the Chronycle

Solving large and complicated problems

One thing i find to be particularly problematic about the business world, is the fixation on being able to explain a complex problem in very simple terms.

Most businesses exist to solve problems - fulfill a need, optimize a process, decrease the energy necessary to perform any one task, or series of tasks. And for 90% of problems, there is a way to summarize the problem, and the solution, into a very simple model that can be presented in 2 sentences.

But what about the remaining 10% of problems?

As soon as even the exposition of a problem becomes too complicated to understand in less than 30 seconds with minimal brain effort, almost all contemporary business people will be distracted and stop listening, after concluding "what this person is telling me is too complicated, therefore it's not a business that can succeed."

My conviction is that the 10% of problems that we're not addressing because they can't be summarized and solved in 30 seconds, are the exact problems we should be solving in order to really move forward as a species.

Traditionally, the business community has left the task of solving these most complicated problems, to elected officials and the government organisms they serve in.

One simple example: poverty. No business in the United States today, is figuring out how to make money by bringing people out of poverty. And yet the demand is massive. Solving the poverty problem is left entirely to the governments (local, state, federal).

But isn't that a major contradiction? As Americans, all day long we argue that "big government" is a problem and that building a healthy economy requires less rules and regulations, and therefore less taxes, but then as business people, we systematically, by principle (!), run away from solving any really complicated problem.

I think we can all agree that private enterprise is usually more efficient at solving problems than government tends to be. Certainly most of the wealthy components of society seem to support this view.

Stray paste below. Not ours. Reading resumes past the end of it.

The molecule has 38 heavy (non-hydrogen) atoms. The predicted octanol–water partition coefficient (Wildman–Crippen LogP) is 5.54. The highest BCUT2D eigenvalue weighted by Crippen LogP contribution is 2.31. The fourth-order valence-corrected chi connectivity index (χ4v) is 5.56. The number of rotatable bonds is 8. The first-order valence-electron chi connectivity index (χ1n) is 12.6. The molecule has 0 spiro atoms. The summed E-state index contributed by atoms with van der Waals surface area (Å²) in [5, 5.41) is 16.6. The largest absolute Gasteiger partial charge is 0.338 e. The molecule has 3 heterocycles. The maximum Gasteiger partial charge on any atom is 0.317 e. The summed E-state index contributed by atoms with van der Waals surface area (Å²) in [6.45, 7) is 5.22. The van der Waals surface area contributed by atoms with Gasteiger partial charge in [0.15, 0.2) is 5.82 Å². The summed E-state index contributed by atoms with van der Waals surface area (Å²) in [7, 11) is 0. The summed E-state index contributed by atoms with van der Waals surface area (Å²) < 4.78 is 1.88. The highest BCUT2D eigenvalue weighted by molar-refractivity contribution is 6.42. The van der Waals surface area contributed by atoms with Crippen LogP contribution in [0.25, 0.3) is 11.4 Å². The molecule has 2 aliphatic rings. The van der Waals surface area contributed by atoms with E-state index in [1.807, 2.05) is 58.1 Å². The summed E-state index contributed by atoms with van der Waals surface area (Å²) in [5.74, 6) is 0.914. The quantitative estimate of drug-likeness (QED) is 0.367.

But if the private sector is that much better at solving problems efficiently, why should it not tackle large and complicated problems as well?

A company like Exxon Mobil is trying to solve large and complicated problems, and look at how much money they've made! It's not the ideal example because maybe their profits wouldn't be nearly as high (or existent) if the environmental and social cost of their activities were properly accounted for and reported.

Of course, the public sector is expected to solve *those* problems... inefficiently, as far as Exxon Mobil is concerned - and make sure those tax credits keep coming, government officials!

The point is that a company like Exxon Mobil thrives on a very tight game of chess between private and public interests, addressing an extraordinarily complex issue, in this case access to energy for human beings.

The question is, does that interaction need to be so fundamentally antagonistic? It seems to be antagonistic partly because the perception is that the public sector doesn't have efficiency as a requirement for its survival. So, Exxon sneers at the EPA (US Federal Environmental Protection Agency).

Well, if you think the EPA is inefficient, why don't you just self-regulate? But actually do it, instead of just pretending to do it and letting irrational and destructive instincts run wild when it comes to basic operational safety.

If you think the government is so inefficient at regulating (or doing anything), why on earth would you rely on them to regulate you?? Wouldn't it be a lot cheaper for everyone, if the government *didn't* need to regulate you?

Regulation is just a band-aid for poor ethics. Look at the financial system; the problem is not the law, the problem is that people don't do the right thing unless the law forces them to. A very human trait.

If large and complex problems are left to be solved by the public sector, and if the conventional business consensus is that government is less efficient in general, certainly no one should be surprised, and much less the business world, that large and complex problems are not getting solved more diligently.

In the end, a collaboration between public and private sectors is always the winning formula, but it would be a very welcome relief to see business more readily and systematically embrace large and complex problems, instead of just leaving those to the government.

[It's worth knowing that my company, scenyc, is of the type that for the past 13 years, has been solving large and complicated problems. That's how i came to these ideas.]

philip m. shearer


bronx, ny, usa